Shenghe, Chinese and REE

2015 – Tantalus Rare Earths is in Madagascar.

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Greenland China

China and Greenland



Explorer and developer of rare earths Tantalus Rare Earths (TRE) has signed a commercial purchasing agreement with Chinese rare earths company Shenghe Resources, which could serve to promote the development of the African rare earths industry.

TRE CEO Thomas Hoyer says the securing of Shenghe as the first high profile customer for the TRE product is a major breakthrough for the company.

“In the rare earths value chain, separation is one of the most important stages of production, and to secure an existing global leader in separation as partner and customer, is a strong signal for the rare earths industry of the viability of our TRE project in Madagascar,” he said, adding that it also demonstrates that there is strong demand in the market for TRE’s planned product.

Shenghe, with a market capitalisation of US$ 1.7 billion, operates the third largest light rare earths mine in China and has a rare earths separation capacity of 5.500 t of rare earth oxides per annum, with plans to expand its capacity further.

Shenghe also further processes separated rare earths oxides at its rare earths alloys plant.

In an announcement on Monday, Shanghai Stock Exchange-listed Shenghe agreed to purchase an annual 30% of output or 3 000 t of mixed rare earths oxide from TRE project in Northern Madagascar, which expects first production in 2016.

The initial duration of the contract is three years from the start of commercial production at the project.

Shenghe has an option to extend the contract by an additional seven years by providing Tantalus debt funding, amounting to 30% of the planned total investment required to reach commercial production of rare earths at the project.

TRE will start commercial production as soon as it receives an exploitation license, currently expected in the second half of 2016. The deal is structured in such a way that Shenghe must exercise its option before Tantalus receives its exploitation license and provide funding before any investments into commercial production are made.

The mixed rare earths oxide produced by Tantalus in Madagascar will be shipped to Shenghe’s plants in China for further processing, from where the material will be delivered to Shenghe’s Chinese and international customers.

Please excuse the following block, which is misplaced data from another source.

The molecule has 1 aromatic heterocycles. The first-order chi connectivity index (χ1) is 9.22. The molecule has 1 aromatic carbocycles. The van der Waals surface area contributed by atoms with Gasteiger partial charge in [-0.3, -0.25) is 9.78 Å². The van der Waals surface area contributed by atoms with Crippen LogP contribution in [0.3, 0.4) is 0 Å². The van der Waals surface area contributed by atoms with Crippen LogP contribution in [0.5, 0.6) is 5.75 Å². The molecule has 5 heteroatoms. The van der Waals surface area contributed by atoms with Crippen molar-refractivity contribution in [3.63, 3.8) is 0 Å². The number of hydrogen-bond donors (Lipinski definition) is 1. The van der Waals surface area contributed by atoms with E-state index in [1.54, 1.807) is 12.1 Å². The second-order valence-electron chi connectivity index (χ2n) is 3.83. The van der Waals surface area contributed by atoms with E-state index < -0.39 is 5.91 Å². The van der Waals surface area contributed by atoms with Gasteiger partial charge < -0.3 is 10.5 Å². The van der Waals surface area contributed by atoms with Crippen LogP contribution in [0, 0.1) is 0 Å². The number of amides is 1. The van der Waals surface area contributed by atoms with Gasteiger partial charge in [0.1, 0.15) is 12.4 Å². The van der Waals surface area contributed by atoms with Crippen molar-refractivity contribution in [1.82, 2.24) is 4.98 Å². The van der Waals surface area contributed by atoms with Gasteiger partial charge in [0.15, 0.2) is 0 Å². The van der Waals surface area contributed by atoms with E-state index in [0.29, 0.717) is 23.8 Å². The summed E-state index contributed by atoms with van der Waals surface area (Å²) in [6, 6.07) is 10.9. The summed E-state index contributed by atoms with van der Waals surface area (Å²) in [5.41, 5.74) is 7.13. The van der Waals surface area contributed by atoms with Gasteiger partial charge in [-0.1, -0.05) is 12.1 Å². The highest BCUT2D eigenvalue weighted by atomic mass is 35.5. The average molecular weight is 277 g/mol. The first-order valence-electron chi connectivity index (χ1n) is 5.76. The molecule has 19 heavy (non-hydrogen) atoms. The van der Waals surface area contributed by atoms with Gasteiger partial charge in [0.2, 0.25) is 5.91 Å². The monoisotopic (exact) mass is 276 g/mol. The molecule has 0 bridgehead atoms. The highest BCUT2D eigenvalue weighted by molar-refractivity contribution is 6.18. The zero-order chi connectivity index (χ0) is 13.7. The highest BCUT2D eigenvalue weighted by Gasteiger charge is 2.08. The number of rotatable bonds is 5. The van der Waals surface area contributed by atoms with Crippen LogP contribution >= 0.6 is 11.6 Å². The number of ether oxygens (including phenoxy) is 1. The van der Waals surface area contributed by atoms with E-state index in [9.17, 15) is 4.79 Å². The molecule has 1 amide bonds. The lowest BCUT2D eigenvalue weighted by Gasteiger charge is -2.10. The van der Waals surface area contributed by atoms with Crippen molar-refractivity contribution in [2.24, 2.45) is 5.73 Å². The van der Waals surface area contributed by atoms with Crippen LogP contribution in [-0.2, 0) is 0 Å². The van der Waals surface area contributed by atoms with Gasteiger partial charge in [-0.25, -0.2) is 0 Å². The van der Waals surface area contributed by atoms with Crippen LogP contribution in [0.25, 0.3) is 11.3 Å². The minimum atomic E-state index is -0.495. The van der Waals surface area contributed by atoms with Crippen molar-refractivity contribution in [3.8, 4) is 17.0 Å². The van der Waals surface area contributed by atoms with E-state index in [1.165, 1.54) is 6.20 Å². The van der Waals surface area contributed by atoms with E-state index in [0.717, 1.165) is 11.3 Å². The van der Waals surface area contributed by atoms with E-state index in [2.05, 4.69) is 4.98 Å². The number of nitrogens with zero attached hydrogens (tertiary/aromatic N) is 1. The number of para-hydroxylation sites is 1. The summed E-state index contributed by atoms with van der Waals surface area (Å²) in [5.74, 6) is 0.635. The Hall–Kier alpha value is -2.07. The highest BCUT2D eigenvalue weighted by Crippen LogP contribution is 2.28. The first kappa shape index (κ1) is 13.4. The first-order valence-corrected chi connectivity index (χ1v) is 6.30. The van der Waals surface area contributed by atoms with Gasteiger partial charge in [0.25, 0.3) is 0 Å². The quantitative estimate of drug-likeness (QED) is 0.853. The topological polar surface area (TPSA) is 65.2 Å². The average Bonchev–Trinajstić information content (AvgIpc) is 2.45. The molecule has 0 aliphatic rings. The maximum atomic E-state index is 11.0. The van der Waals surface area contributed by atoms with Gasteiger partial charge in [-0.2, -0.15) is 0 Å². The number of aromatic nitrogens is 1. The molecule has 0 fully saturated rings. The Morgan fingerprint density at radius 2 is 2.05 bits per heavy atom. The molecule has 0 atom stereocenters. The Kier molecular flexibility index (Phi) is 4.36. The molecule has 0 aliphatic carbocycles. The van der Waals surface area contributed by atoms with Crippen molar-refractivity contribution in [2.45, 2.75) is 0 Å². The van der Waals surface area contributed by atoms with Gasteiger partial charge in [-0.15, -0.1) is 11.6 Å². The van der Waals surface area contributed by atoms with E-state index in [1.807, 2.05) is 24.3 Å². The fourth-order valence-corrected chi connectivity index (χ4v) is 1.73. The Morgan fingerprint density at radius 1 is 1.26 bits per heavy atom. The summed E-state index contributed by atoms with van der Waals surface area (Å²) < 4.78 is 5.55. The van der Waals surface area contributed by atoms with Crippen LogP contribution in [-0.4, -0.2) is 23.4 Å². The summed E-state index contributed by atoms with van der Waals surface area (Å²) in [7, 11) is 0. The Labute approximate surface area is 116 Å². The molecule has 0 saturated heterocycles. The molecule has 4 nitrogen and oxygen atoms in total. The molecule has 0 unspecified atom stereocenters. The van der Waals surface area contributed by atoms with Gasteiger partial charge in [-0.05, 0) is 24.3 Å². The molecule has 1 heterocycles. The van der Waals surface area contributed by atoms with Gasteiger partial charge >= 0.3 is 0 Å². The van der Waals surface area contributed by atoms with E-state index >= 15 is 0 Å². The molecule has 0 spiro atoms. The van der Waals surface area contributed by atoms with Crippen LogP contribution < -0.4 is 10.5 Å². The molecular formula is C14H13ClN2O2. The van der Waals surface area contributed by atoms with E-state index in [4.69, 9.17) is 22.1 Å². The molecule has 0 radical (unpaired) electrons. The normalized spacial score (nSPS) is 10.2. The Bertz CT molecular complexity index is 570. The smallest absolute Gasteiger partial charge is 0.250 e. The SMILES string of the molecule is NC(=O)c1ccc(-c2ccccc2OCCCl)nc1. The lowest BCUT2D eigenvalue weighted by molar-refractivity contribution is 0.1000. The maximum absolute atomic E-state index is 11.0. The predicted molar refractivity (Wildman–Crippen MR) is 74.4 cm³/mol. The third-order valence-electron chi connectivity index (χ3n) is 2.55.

The pricing of the mixed rare earths oxide is linked to the content of various rare earths oxides present in the Tantalus product as well as to independently quoted market prices of such oxides.

Rare earth elements identified in the Tantalus ionic clay deposit include  PraseodymiumNeodymiumTerbium and Dysprosium, all in high demand for fast-growing magnet applications.


Tantalus Rare Earths AG (“Tantalus”) is a German holding company. Tantalus has entered into binding contracts for the sale of the remaining ownership it holds in a rare earth development project in Madagascar.

Tantalus Rare Earths AG (“Tantalus” or “Company”) is a Germany based company owning 40% interest in a rare earth development project in Madagascar. The Company sold 60% of the project in 2016 and is currently in the process of evaluating different strategic alternatives it has for the remaining part. Tantalus’ shares have been delisted from Düsseldorf stock exchange as of 31 May 2017.


Neodymium and praseodymium, or the more manageable NdPr for short, are already two of the most commonly used rare earth elements (REE), accounting for 36 percent of global REE consumption in 2015, according to analysts at RFC Ambrian (“The Alchemist”, November 2016).

They’re in the hard disc drive in your laptop and the headphones you wear on the way to work.

Their most important application, however, is in the magnets used for electric motors, which is where they enter the electric vehicle supply chain.

As with the lithium-ion battery, the permanent magnets that use NdPr in motors are industry standard, meaning they face a similar exponential growth in usage generated by the electrification of the global vehicle fleet.

RFC Ambrian forecasts that increases in NdPr production, 45,170 tonnes in 2015, “will need to total between 15,000 tonnes (‘low case’) and 35,000 tonnes (‘high case’) by 2020.”

Supply which will have to come from China.


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